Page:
Geography (NTSE/Olympiad)  

1. Minerals and Energy Resources

Non-Conventional Energy Sources

Non-Conventional Energy Sources
1. These are non exhaustible.
2. They are renewable sources of energy.
3. They do not cause environment pollution and are freely available.
4. The energy resources are in great demand but production of fossil fuels is limited, so non conventional sources of energy are hope of the future.
Solar Energy :
1. Photovoltaic technology converts sunlight directly into electricity.
2. It is expected that solar energy plant will be able to minimise the dependence of rural households on firewoods and dung cake, which is turn will contribute to environmental conservation and adequate supply of manure in agriculture.
3. The largest solar plant of India is located at Madhopur, near Bhuj, to sterilise milk cans.
Wind Power :
1. India now ranks as a ‘wind super power’ in the world.
2. The cost inputs are only at the initial stage and the power generation starts immediately after commissioning.
3. Once the generation starts, cost free power is available for about 20 years.
4. The largest wind farms cluster is located in Tamil Nadu from Nagarcoil to Madurai. Apart from these Andhra Pradesh, Karnataka, Gujrat, Kerala, Maharashtra and Lakshdweep have important wind farms.
Biogas :
1. Shrubs, farms waste, animal and human waste are used to produce biogas.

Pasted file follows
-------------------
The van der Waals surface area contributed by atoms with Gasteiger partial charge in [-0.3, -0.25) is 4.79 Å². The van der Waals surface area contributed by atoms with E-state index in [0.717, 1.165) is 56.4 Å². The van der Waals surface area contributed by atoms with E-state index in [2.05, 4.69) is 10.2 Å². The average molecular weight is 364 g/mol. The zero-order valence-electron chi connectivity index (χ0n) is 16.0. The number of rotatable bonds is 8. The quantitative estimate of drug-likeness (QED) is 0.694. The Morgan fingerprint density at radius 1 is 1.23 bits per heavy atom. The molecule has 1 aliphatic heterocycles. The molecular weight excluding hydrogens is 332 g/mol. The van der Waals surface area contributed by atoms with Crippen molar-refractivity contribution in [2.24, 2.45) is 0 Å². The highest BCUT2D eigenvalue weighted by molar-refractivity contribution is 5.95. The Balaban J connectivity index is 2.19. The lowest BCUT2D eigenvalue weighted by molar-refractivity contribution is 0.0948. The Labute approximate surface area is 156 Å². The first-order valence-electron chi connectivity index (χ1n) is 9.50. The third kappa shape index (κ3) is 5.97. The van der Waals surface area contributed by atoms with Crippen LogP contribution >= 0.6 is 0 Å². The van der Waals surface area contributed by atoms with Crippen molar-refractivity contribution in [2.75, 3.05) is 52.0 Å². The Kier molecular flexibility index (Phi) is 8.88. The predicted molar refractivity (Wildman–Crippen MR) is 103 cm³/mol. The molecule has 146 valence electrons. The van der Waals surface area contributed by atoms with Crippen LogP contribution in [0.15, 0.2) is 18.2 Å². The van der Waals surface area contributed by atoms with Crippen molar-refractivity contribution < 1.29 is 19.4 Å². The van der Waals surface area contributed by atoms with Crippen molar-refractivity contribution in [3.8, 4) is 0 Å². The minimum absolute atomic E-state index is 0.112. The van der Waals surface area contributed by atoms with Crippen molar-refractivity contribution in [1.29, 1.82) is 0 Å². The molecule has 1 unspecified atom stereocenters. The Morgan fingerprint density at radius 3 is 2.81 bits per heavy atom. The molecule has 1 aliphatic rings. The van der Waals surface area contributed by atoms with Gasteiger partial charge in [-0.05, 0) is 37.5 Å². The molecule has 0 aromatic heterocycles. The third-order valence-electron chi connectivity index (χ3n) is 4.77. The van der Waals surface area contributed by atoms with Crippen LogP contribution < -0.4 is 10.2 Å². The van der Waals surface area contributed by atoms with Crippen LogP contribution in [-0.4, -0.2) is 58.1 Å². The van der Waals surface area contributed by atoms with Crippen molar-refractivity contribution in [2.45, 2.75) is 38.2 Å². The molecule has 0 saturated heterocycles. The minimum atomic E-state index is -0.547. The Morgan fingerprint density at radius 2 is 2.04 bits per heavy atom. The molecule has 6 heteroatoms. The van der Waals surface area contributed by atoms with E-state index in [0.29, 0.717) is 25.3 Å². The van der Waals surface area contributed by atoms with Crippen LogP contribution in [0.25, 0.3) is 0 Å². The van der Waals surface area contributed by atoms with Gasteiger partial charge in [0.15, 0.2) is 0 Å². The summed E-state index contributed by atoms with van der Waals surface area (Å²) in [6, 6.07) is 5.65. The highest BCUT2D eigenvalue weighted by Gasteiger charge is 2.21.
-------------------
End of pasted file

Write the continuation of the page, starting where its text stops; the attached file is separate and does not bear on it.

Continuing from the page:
2. Decomposition of organic matter yields gas, which has higher thermal efficiency in comparison to kerosene, dung cake and charcoal.
3. Biogas plants are setup at municipal, cooperative and individual level.
4. The plants using cattle dung are known as ‘Gobar gas plant’. These provide twin benefits to the farmers in the form of energy and improved quality of manure.
5. It burns without smoke and is the cheapest gaseous fuel.
Tidal Energy :
Oceanic tides can be used to generate electricity. Flood gate dams are built across the inlets. During high tide water flows into the inlet and gets trapped when the gate is closed. After the tides falls out side the flood gate, the water retained by the flood gate flows back to the sea via a pipe that carries it through a power generating turbine.
In India, the Gulf of Kucch, provides ideal conditions for utilising tidal energy.
Geo-Thermal Energy :
Geothermal energy refers to the heat and electricity produced by using the heat from the interior of the earth. Geothermal energy exists because, the earth grows progressively hotter with increasing depth, where the geothermal grading is high, high temperature are found at shallow depth ground water in such areas absorbs heat from the rock and becomes hot and turns into steam. This steam is used to drive turbines and generate electricity.
Two experimental projects have been set up in India. One is located in the Parvati Valley near Manikaran in Himachal Pradesh and the other is in the Puga Valley, Ladakh.


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